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Tag Archive: Angela Cartwright


Review by C.J. Bunce

We’ve seen the unique retro artwork of Juan Ortiz before, first in his episode-by-episode feast of posters in 2013 for the original Star Trek series (reviewed here at borg.com) and then in 2015 he attacked Star Trek: The Next Generation (reviewed here).   With Ortiz’s original series posters, they all rang with a similar nostalgia vibe, applying mid-century retro imagery from advertising, movies, cartoons, and TV shows.  Some of his Next Generation posters followed the rules he created with his first series, but they also veered in more symbolic and subtle representations than for his look at the original series.  Juan Ortiz is back with his next homage to episodes of classic TV in the new oversized, hardcover, full-color artbook from Titan Books, Irwin Allen’s Lost in Space: The Art of Juan Ortiz.

Ortiz’s posters for Lost in Space are likely to appeal to fans of his original Star Trek poster art.  This is likely because Ortiz has commented that he watched both the original Star Trek and Lost in Space before taking on his poster project, but much of Next Generation was new material he needed to watch for the first time.  That passion and familiarity with the material follows through in each of his Lost in Space works–each one pulling something from the episode it honors.  And the animated introduction to each episode (that was backed by John (“Johnny”) Williams classic theme) was tailor-made for Ortiz to incorporate those details, like the ship and the spacesuits, into several of his images.  Better yet, you’ll find many images that feature the Robot.

Definitely among Ortiz’s best work, for fans of the series or not. You may want to cut some pages out of the book and frame a few for your wall.  Who knows what is next for Juan Ortiz, but The Twilight Zone had 156 episodes–less than the 178 Next Generation episodes but more than the 83 episodes of Lost in Space, so maybe someone should talk him into giving those a try next?  Especially because each episode was so vastly different, it would seem perfect for Ortiz’s imagination.  Until then, you’ll want to see how the artist interpreted this great classic science fiction series that starred Billy Mumy, Angela Cartwright, Guy Williams, June Lockhart, Mark Goddard, Marta Kristen, and Jonathan Harris.  Here is a look at four more posters from the book:

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lost-in-space-cover

Review by C.J. Bunce

It takes a unique brand of personality to pull together the required components to make a hit television series.  It took a bit of a showman to convince Hollywood in 1965 to produce a science fiction series aimed at kids, and before Star Trek, someone had to lay the groundwork for a series taking place in another world.  That someone was the P.T. Barnum of his day, Irwin Allen.  Classic television researcher Marc Cushman has delved into his favorite show from his youth to deliver a full picture of Allen and the first season of the hit series Lost in Space in his latest work, volume one of Irwin Allen’s Lost in Space: The Authorized Biography of a Classic Sci-Fi Series.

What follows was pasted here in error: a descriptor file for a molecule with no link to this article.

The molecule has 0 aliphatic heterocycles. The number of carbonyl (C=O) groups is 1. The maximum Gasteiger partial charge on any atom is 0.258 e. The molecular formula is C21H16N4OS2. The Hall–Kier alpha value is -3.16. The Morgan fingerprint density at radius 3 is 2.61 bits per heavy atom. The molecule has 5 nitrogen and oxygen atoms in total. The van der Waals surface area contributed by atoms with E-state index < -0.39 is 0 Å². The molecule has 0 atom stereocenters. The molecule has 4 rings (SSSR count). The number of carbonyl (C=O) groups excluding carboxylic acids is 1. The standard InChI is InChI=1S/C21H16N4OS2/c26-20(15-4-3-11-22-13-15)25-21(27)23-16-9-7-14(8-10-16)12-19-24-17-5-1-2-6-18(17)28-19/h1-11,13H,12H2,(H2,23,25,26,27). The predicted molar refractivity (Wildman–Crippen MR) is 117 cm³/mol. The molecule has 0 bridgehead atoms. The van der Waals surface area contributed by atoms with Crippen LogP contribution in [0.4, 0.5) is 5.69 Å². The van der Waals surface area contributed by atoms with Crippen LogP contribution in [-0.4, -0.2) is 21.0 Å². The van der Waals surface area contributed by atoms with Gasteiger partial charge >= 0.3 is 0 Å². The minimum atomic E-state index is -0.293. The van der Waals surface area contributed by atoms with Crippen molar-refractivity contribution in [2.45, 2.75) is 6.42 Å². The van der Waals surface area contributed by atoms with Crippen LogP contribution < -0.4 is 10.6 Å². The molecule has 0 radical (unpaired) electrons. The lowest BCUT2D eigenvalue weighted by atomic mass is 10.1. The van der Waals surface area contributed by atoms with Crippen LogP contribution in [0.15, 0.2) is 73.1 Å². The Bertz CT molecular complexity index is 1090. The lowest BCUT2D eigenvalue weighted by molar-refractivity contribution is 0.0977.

What do all these TV series have in common?  Lassie, Bonanza, Zorro, The Danny Thomas Show, The Twilight Zone, Leave it to Beaver, The Sound of Music, Psycho, and Alfred Hitchcock Presents/Hour?  An assemblage of hundreds of TV people in front and behind the camera came together to make an unlikely idea into a success.  At nearly 700 pages, Cushman’s book leaves no rock left unturned, interconnecting a Who’s Who of Hollywood.  He investigates oddball directors like Irwin Allen, who built up his office desk so visitors would be left to look up to him and had his own “yes man” who would repeat conversations to him as he discussed business with people, and Sobey Martin, viewed by the cast as a bad director who would fall asleep during filming, yet he was the only one who seemed to be able to get an episode filmed on time.  The production never seemed to get an episode filmed with the allotted budget.

lost-in-space

Just as Cushman revealed in his similarly-formatted, award-winning three volume chronicle of Star Trek (These are the Voyages, reviewed previously here at borg.com) that Lucille Ball was the mastermind producer behind Star Trek, here we see the influence of movie and TV stars Groucho Marx and Red Buttons on Irwin Allen as he pushed forward to create the first season of Lost in Space.   Where the coming new sci-fi series Star Trek would be a “Wagon Train to the stars,” Allen was orchestrating a “Swiss Family Robinson in space” an idea that would encounter its own breed of intellectual property legal issues along the way.

Cushman pulls archival interviews from the late series star Guy Williams (one of the top TV stars in the 1960s as he came off his successful run as Zorro and would portray astronaut John Robinson), everyone’s favorite TV mom June Lockhart (as pioneer female astronaut Maureen Robinson), Western and true crime TV star Mark Goddard (as scientist Don West), new starlet Marta Kristen (as John and Maureen’s eldest daughter Judy Robinson), Angela Cartwright fresh off her breakout role with Julie Andrews in The Sound of Music (as Penny Robinson), young Billy Mumy, the versatile child guest star of The Twilight Zone, The Munsters, I Dream of Jeannie, Bewitched, The Fugitive, and The Alfred Hitchcock Hour (as Will Robinson), Bob May (as the guy in the Robot), and the last-minute addition, character actor Jonathan Harris (as the quirky villain Mr. Smith).

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